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Int. J. Environ. Res. Public Health 2016, 13(2), 236; doi:10.3390/ijerph13020236

Characteristics and Outcomes of Patients Injured in Road Traffic Crashes and Transported by Emergency Medical Services

1
Department of Trauma Surgery, Kaohsiung Chang Gung Memorial Hospital and Chang Gung University College of Medicine, Kaohsiung 833, Taiwan
2
Department of Neurosurgery, Kaohsiung Chang Gung Memorial Hospital and Chang Gung University College of Medicine, Kaohsiung 833, Taiwan
3
Department of Plastic and Reconstructive Surgery, Kaohsiung Chang Gung Memorial Hospital and Chang Gung University College of Medicine, Kaohsiung 833, Taiwan
These authors contributed equally to this work.
*
Author to whom correspondence should be addressed.
Academic Editor: Jason K. Levy
Received: 9 November 2015 / Revised: 16 February 2016 / Accepted: 16 February 2016 / Published: 19 February 2016
View Full-Text   |   Download PDF [281 KB, uploaded 19 February 2016]

Abstract

To investigate the injury characteristics and mortality of patients transported by emergency medical services (EMS) and hospitalized for trauma following a road traffic crash, data obtained from the Trauma Registry System were retrospectively reviewed for trauma admissions between 1 January 2009 and 31 December 2013 in a Level I trauma center. Of 16,548 registered patients, 3978 and 1440 patients injured in road traffic crashes were transported to the emergency department by EMS and non-EMS, respectively. Patients transported by EMS had lower Glasgow coma scale (GCS) scores and worse hemodynamic measures. Compared to patients transported by non-EMS, more patients transported by EMS required procedures (intubation, chest tube insertion, and blood transfusion) at the emergency department. They also sustained a higher injury severity, as measured by the injury severity score (ISS) and the new injury severity score (NISS). Lastly, in-hospital mortality was higher among the EMS than the non-EMS group (1.8% vs. 0.3%, respectively; p < 0.001). However, we found no statistically significant difference in the adjusted odds ratio (AOR) for mortality among patients transported by EMS after adjustment for ISS (AOR 4.9, 95% CI 0.33–2.26), indicating that the higher incidence of mortality was likely attributed to the patients’ higher injury severity. In addition, after propensity score matching, logistic regression of 58 well-matched pairs did not show a significant influence of transportation by EMS on mortality (OR: 0.578, 95% CI: 0.132–2.541 p = 0.468). View Full-Text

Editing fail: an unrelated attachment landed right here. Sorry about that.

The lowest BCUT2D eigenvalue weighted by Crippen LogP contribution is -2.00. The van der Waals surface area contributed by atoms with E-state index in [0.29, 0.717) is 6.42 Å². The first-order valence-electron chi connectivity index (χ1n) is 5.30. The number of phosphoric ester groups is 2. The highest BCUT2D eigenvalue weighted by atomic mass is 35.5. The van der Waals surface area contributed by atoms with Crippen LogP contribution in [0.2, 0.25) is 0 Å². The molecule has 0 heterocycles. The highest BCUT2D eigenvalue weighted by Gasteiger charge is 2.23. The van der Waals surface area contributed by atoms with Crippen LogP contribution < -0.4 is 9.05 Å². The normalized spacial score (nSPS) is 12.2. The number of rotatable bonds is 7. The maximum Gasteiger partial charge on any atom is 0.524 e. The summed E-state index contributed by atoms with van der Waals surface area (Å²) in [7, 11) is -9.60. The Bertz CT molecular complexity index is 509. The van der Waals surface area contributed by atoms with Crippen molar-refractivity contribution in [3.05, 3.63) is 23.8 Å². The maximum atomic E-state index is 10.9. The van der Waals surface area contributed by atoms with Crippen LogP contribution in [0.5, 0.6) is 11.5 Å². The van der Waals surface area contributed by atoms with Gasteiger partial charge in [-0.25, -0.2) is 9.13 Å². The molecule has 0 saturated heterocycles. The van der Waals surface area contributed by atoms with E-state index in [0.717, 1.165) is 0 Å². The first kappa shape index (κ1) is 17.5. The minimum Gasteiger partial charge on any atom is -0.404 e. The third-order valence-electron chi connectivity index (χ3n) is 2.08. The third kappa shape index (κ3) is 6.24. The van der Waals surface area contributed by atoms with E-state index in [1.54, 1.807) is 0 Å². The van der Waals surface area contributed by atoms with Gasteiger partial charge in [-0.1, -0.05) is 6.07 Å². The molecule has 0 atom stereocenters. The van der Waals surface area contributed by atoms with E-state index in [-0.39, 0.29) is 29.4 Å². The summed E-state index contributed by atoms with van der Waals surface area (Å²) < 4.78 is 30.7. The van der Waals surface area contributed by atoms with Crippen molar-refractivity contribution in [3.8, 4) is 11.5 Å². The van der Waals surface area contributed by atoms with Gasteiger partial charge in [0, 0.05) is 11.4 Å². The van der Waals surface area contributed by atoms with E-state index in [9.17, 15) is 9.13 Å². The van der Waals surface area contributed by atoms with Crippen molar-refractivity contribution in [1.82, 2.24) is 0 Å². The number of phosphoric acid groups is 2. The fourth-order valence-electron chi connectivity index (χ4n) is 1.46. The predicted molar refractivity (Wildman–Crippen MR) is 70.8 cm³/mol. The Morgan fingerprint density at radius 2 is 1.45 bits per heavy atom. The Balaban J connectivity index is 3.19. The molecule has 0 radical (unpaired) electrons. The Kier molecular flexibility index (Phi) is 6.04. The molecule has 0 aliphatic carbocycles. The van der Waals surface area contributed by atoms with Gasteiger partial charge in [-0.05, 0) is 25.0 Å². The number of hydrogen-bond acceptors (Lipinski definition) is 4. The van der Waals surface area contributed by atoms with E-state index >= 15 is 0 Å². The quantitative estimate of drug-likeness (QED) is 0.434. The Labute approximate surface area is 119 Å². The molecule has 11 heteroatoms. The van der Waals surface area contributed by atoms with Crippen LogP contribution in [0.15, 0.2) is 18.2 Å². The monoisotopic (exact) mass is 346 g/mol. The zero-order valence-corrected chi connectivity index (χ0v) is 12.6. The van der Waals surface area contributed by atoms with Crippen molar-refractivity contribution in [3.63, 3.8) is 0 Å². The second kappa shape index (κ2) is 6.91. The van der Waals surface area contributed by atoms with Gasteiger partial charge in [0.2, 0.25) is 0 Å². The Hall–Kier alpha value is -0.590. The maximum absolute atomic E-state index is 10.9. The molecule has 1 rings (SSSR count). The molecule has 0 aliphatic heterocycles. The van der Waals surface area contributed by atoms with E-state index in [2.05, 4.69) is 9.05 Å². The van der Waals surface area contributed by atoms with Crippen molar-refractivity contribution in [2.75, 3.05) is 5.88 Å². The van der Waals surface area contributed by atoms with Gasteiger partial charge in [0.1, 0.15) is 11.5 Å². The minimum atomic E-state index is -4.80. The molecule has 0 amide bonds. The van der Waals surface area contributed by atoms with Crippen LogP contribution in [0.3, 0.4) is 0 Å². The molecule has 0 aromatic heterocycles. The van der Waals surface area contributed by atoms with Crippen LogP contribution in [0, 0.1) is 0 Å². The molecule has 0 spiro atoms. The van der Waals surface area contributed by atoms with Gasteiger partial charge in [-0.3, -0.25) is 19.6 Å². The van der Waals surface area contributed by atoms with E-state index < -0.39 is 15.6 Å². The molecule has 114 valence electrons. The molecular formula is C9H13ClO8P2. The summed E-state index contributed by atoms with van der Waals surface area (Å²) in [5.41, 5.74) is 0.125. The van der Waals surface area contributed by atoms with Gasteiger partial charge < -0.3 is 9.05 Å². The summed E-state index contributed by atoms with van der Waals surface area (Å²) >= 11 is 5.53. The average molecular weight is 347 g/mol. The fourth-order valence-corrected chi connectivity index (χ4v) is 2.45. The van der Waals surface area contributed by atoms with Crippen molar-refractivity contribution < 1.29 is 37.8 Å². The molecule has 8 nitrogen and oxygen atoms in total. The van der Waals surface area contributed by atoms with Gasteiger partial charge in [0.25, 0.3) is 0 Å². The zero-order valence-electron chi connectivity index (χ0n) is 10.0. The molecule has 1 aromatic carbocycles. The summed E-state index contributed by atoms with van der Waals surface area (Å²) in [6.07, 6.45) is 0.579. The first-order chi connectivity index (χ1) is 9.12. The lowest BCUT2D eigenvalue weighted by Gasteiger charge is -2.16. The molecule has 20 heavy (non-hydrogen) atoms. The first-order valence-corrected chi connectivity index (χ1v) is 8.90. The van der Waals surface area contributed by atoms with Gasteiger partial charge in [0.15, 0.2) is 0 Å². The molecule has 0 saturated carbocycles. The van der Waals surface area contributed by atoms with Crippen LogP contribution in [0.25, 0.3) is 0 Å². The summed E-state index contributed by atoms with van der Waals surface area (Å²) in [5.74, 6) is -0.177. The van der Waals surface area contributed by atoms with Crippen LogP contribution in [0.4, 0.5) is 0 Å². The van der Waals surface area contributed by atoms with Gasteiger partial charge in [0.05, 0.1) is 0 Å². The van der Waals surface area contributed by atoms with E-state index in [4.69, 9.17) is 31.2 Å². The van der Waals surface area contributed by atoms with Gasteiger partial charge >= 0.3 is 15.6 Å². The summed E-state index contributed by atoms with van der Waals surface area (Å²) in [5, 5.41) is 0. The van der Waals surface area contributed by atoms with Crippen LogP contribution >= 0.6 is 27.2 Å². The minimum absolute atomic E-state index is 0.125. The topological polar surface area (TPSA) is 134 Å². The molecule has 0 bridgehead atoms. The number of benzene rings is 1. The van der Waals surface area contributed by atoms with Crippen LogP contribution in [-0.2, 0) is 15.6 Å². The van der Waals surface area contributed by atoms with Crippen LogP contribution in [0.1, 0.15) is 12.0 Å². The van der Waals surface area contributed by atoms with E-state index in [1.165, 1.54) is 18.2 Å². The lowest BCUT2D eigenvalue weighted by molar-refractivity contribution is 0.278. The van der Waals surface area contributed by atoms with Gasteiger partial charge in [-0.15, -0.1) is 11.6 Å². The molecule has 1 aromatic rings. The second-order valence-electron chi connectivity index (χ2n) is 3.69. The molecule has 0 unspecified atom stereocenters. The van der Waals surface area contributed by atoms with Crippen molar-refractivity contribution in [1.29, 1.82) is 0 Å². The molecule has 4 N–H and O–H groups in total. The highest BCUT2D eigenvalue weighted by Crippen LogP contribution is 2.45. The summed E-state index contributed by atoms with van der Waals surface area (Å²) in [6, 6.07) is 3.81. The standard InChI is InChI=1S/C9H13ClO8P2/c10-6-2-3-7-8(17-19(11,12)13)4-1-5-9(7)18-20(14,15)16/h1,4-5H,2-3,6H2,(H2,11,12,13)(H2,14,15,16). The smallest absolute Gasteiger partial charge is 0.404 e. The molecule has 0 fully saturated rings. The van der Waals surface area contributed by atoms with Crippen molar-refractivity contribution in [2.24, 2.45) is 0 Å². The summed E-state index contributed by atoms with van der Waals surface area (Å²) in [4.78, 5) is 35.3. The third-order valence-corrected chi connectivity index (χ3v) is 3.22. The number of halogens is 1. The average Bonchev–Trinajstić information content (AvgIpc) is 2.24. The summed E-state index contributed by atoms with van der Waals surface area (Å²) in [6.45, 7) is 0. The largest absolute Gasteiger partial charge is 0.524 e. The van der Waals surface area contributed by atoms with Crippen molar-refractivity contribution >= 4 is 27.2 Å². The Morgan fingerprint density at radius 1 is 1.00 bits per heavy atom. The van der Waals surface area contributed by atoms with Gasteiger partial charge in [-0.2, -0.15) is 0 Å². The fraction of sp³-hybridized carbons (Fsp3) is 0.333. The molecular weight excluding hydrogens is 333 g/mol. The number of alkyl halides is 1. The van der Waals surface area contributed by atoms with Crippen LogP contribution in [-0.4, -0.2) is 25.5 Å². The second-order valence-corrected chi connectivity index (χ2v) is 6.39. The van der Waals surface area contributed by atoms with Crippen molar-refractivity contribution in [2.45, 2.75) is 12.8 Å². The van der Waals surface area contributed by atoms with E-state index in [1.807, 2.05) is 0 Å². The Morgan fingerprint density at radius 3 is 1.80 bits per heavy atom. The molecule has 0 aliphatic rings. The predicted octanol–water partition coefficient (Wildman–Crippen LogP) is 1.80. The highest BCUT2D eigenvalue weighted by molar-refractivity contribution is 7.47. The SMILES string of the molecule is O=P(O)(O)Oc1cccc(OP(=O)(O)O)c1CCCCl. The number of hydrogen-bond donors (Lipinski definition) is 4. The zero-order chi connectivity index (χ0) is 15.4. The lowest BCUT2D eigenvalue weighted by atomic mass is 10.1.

Keywords: emergency medical services (EMS); injury severity score (ISS); mortality emergency medical services (EMS); injury severity score (ISS); mortality
This is an open access article distributed under the Creative Commons Attribution License which permits unrestricted use, distribution, and reproduction in any medium, provided the original work is properly cited. (CC BY 4.0).

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MDPI and ACS Style

Huang, C.-Y.; Rau, C.-S.; Chuang, J.-F.; Kuo, P.-J.; Hsu, S.-Y.; Chen, Y.-C.; Hsieh, H.-Y.; Hsieh, C.-H. Characteristics and Outcomes of Patients Injured in Road Traffic Crashes and Transported by Emergency Medical Services. Int. J. Environ. Res. Public Health 2016, 13, 236.

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